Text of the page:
If Congress doesn’t extend the American Rescue Plan funds, people could pay hundreds if not thousands of dollars more each year for coverage. Lower-income people could be most impacted by the premium increases, meaning those without economic flexibility could be priced out of the marketplace and left uninsured.

More than 64,000 people are enrolled in health insurance through Covered California between Districts 16, 21 and 22. About 67% of them — some 43,000 people — are at or below 250% of the federal poverty line, according to Covered California. That means they make around $34,000 annually.

Data from Covered California shows that Fresno-area residents living below 250% of the federal poverty level are likely to see the largest premium increases — 204% on average across Districts 16, 21 and 22 — while those living at 400% of the poverty level, around $54K annually, are likely to see premium increases of 131%. The population between these federal poverty levels could see a premium increase of 66%.

“Even before the pandemic coverage was important, but the public health emergency certainly underlines the need for people to have coverage, to have access to primary preventive care,” Wright said. “That’s really important in a region like Fresno, where you have higher rates of health issues like asthma.”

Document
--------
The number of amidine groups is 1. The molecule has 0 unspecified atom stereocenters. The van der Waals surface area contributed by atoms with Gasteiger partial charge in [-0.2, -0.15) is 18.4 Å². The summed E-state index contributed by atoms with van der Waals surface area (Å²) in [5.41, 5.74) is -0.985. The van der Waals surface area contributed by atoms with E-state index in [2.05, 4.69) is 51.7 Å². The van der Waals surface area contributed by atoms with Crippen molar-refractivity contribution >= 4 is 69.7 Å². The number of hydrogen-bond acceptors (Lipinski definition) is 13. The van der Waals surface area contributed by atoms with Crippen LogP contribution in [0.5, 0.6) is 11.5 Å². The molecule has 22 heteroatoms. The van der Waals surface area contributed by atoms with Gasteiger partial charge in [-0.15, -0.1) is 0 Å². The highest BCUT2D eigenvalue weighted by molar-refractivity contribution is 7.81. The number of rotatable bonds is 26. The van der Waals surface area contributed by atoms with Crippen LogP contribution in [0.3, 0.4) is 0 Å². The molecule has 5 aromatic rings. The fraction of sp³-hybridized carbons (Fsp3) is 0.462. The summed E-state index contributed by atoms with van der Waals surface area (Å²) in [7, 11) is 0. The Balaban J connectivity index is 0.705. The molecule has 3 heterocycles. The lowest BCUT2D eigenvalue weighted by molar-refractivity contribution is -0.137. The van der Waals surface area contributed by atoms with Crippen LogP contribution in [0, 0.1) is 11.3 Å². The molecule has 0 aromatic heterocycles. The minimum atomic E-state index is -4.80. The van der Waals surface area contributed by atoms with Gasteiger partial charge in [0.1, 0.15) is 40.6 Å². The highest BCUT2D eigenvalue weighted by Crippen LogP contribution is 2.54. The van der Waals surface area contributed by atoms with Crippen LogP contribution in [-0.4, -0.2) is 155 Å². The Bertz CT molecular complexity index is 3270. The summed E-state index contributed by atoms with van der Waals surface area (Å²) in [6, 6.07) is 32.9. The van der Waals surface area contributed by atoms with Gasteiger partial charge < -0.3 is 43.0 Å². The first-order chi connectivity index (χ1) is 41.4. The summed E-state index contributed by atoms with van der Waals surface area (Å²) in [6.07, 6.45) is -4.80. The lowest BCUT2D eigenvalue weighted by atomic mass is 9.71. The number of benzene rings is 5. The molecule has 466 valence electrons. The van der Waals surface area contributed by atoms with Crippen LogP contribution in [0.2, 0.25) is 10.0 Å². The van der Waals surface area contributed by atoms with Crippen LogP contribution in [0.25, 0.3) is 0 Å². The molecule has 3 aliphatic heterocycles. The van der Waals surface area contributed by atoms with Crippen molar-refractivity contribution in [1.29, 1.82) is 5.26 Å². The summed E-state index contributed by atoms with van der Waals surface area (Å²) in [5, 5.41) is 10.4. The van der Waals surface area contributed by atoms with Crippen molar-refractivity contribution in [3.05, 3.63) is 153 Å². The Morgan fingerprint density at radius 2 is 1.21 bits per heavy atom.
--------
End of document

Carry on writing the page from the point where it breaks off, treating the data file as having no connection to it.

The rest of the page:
California prepares for possibility of subsidies expiring

The American Rescue Plan, which Congress passed last year, stated no one should pay more than 8.5% of their income for coverage, according to Covered California executive director Jessica Altman.

The infusion of funding stemming from the plan helped California “move mountains” and reach a record-high number of people enrolled in health insurance, as well as a record-low uninsured rate of 6%, Altman said.

But, Altman said during an interview with The Fresno Bee, “if the American Rescue Plan expires, 220,000 Californians will be priced out of coverage and unfortunately join the ranks of the uninsured.”

Gov. Gavin Newsom allocated $304 million in the budget to extend health insurance premium assistance under Covered California.

“It’s important to just recognize off the bat that $304 million is an incredibly significant contribution from the state,” Altman said, “but we are receiving $1.7 billion here in California annually because of the American Rescue Plan.”

Wright of Health Access agreed that state funds could help – but not fix – the problem.

“While it could cushion the worst impacts, people would still see increases, premium increases of hundreds or thousands of dollars,” Wright said.

Covered California generally publishes enrollment information in October and open enrollment on the insurance marketplace begins Nov. 1. People have until the end of the year to select or change a health insurance plan.

“Time really is of the essence here, and every day matters in terms of our ability to deliver and really avoid disruption and consumer confusion,” Altman said,

This story was originally published July 24, 2022 5:00 AM.

Follow more of our reporting on Central Valley News Collaborative

See all stories

Profile Image of Laura S. Diaz


link